If the information being offered is a published book or a report by an independent third party, that should be mentioned the first time the offer is made. However, if the information is compiled by the B2B marketing company, this is where that company can take a very brief bow. This might be, “This infographic has been compiled by XYZ Company, a leader in ….”

Step #5 — Close the communication.
Traditionally, in direct mail, the close would include a statement of what the prospect would lose by not responding. In the case of offering free information, what is lost is the opportunity to learn what the information covers. The purpose of the campaign is to get the prospect to request the offer. So the close should repeat the call to action and the main benefit.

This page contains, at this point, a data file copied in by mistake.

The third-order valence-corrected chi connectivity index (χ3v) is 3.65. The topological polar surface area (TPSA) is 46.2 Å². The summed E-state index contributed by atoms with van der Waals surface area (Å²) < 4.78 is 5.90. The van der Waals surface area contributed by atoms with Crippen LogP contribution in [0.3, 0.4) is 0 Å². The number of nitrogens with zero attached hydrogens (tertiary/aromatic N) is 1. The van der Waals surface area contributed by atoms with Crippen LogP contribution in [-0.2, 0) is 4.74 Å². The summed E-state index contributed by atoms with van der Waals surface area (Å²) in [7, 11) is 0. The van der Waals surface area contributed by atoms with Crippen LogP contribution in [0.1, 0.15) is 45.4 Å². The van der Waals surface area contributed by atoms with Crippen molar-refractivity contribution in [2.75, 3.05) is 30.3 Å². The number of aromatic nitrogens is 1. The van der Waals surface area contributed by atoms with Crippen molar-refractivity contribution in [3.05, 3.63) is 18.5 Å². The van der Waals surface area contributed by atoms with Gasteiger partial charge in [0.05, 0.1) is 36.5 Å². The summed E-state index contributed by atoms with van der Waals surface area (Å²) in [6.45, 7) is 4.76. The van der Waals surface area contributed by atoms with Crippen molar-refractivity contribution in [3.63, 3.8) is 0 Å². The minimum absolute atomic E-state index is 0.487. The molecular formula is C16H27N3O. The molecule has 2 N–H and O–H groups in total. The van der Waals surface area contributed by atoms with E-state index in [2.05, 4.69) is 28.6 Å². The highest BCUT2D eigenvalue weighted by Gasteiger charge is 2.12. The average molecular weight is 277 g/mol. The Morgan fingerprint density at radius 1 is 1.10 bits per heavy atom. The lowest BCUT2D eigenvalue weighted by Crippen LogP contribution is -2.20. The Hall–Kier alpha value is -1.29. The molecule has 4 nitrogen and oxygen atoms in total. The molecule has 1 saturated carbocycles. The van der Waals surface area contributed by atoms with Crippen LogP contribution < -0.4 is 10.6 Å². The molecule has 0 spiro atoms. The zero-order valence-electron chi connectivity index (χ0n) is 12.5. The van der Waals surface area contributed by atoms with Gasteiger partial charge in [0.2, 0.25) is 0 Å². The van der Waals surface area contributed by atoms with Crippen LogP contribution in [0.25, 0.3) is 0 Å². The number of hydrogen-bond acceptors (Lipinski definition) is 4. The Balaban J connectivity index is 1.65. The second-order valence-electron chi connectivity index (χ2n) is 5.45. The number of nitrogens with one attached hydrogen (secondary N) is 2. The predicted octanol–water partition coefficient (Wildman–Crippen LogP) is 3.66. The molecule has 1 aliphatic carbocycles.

Step #6 — Always add a P.S.
Since the opening line and the P.S. remain the most-read sections of personal communications, a P.S. should contain the offer or a secondary incentive to respond. Busy B2B prospects need to get the entire message as quickly as possible. Using this tactic in the P.S. helps accomplish that.

Keep B2B marketing copy simple; keep it short
Whatever is written, the message should eliminate any need for the prospect to have to think. Outbound B2B marketing should never make the prospect think — just react and act on what is being offered.

Step #1 in creating ideal B2B lead generation copy.

After a short stint writing copy at an ad agency, I discovered the world of B2B direct marketing. The difference that made me love it is that B2B direct marketing requires an action on the part of the prospect or customer — so every dollar that’s spent is trackable.